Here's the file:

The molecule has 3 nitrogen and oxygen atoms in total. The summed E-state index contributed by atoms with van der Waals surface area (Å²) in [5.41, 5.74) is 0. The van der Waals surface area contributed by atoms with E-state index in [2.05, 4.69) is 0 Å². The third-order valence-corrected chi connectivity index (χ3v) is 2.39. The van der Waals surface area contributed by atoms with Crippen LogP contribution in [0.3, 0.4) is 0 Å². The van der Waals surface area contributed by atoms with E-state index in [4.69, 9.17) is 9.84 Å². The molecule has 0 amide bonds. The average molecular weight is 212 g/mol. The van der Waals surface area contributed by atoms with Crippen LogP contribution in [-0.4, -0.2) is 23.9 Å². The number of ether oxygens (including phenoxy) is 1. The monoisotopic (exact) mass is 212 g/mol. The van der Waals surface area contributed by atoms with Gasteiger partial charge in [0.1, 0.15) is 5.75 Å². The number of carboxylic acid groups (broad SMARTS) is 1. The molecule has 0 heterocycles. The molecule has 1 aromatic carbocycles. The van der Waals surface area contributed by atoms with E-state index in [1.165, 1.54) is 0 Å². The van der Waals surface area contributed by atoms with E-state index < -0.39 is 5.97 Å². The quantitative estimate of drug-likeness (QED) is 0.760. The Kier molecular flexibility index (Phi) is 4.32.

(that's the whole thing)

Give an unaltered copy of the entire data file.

The molecule has 3 nitrogen and oxygen atoms in total. The summed E-state index contributed by atoms with van der Waals surface area (Å²) in [5.41, 5.74) is 0. The van der Waals surface area contributed by atoms with E-state index in [2.05, 4.69) is 0 Å². The third-order valence-corrected chi connectivity index (χ3v) is 2.39. The van der Waals surface area contributed by atoms with Crippen LogP contribution in [0.3, 0.4) is 0 Å². The van der Waals surface area contributed by atoms with E-state index in [4.69, 9.17) is 9.84 Å². The molecule has 0 amide bonds. The average molecular weight is 212 g/mol. The van der Waals surface area contributed by atoms with Crippen LogP contribution in [-0.4, -0.2) is 23.9 Å². The number of ether oxygens (including phenoxy) is 1. The monoisotopic (exact) mass is 212 g/mol. The van der Waals surface area contributed by atoms with Gasteiger partial charge in [0.1, 0.15) is 5.75 Å². The number of carboxylic acid groups (broad SMARTS) is 1. The molecule has 0 heterocycles. The molecule has 1 aromatic carbocycles. The van der Waals surface area contributed by atoms with E-state index in [1.165, 1.54) is 0 Å². The van der Waals surface area contributed by atoms with E-state index < -0.39 is 5.97 Å². The quantitative estimate of drug-likeness (QED) is 0.760. The Kier molecular flexibility index (Phi) is 4.32.